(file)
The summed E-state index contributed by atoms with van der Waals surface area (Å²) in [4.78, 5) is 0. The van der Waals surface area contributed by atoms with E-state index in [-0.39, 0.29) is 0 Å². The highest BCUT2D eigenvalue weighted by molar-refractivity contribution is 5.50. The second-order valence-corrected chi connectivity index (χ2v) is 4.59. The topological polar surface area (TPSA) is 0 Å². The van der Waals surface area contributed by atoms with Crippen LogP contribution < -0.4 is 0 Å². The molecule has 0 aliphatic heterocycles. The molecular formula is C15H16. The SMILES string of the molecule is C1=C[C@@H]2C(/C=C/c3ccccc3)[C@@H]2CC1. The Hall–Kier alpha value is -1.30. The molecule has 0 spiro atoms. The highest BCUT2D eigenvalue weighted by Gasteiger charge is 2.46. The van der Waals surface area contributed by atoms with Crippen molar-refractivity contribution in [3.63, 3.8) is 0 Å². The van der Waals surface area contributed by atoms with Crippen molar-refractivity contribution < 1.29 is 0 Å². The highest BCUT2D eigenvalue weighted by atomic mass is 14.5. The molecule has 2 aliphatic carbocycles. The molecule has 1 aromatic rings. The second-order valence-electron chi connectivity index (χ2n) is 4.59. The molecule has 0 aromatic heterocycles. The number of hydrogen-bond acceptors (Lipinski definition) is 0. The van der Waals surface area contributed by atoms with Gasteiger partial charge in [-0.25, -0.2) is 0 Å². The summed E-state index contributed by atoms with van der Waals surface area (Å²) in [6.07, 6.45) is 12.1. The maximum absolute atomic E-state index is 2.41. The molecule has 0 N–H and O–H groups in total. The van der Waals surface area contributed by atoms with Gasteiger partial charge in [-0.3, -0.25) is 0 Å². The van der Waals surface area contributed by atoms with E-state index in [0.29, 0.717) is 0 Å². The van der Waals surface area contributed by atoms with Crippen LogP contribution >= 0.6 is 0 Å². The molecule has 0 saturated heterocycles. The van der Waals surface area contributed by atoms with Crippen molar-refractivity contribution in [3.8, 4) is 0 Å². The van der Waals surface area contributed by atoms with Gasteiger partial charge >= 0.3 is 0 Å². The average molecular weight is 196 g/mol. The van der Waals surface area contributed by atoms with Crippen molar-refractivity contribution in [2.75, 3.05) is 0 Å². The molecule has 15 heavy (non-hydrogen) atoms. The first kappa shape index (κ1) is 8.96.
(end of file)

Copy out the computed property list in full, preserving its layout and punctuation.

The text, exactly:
The summed E-state index contributed by atoms with van der Waals surface area (Å²) in [4.78, 5) is 0. The van der Waals surface area contributed by atoms with E-state index in [-0.39, 0.29) is 0 Å². The highest BCUT2D eigenvalue weighted by molar-refractivity contribution is 5.50. The second-order valence-corrected chi connectivity index (χ2v) is 4.59. The topological polar surface area (TPSA) is 0 Å². The van der Waals surface area contributed by atoms with Crippen LogP contribution < -0.4 is 0 Å². The molecule has 0 aliphatic heterocycles. The molecular formula is C15H16. The SMILES string of the molecule is C1=C[C@@H]2C(/C=C/c3ccccc3)[C@@H]2CC1. The Hall–Kier alpha value is -1.30. The molecule has 0 spiro atoms. The highest BCUT2D eigenvalue weighted by Gasteiger charge is 2.46. The van der Waals surface area contributed by atoms with Crippen molar-refractivity contribution in [3.63, 3.8) is 0 Å². The van der Waals surface area contributed by atoms with Crippen molar-refractivity contribution < 1.29 is 0 Å². The highest BCUT2D eigenvalue weighted by atomic mass is 14.5. The molecule has 2 aliphatic carbocycles. The molecule has 1 aromatic rings. The second-order valence-electron chi connectivity index (χ2n) is 4.59. The molecule has 0 aromatic heterocycles. The number of hydrogen-bond acceptors (Lipinski definition) is 0. The van der Waals surface area contributed by atoms with Gasteiger partial charge in [-0.25, -0.2) is 0 Å². The summed E-state index contributed by atoms with van der Waals surface area (Å²) in [6.07, 6.45) is 12.1. The maximum absolute atomic E-state index is 2.41. The molecule has 0 N–H and O–H groups in total. The van der Waals surface area contributed by atoms with Gasteiger partial charge in [-0.3, -0.25) is 0 Å². The van der Waals surface area contributed by atoms with E-state index in [0.29, 0.717) is 0 Å². The van der Waals surface area contributed by atoms with Crippen LogP contribution >= 0.6 is 0 Å². The molecule has 0 saturated heterocycles. The van der Waals surface area contributed by atoms with Crippen molar-refractivity contribution in [3.8, 4) is 0 Å². The van der Waals surface area contributed by atoms with Gasteiger partial charge >= 0.3 is 0 Å². The average molecular weight is 196 g/mol. The van der Waals surface area contributed by atoms with Crippen molar-refractivity contribution in [2.75, 3.05) is 0 Å². The molecule has 15 heavy (non-hydrogen) atoms. The first kappa shape index (κ1) is 8.96.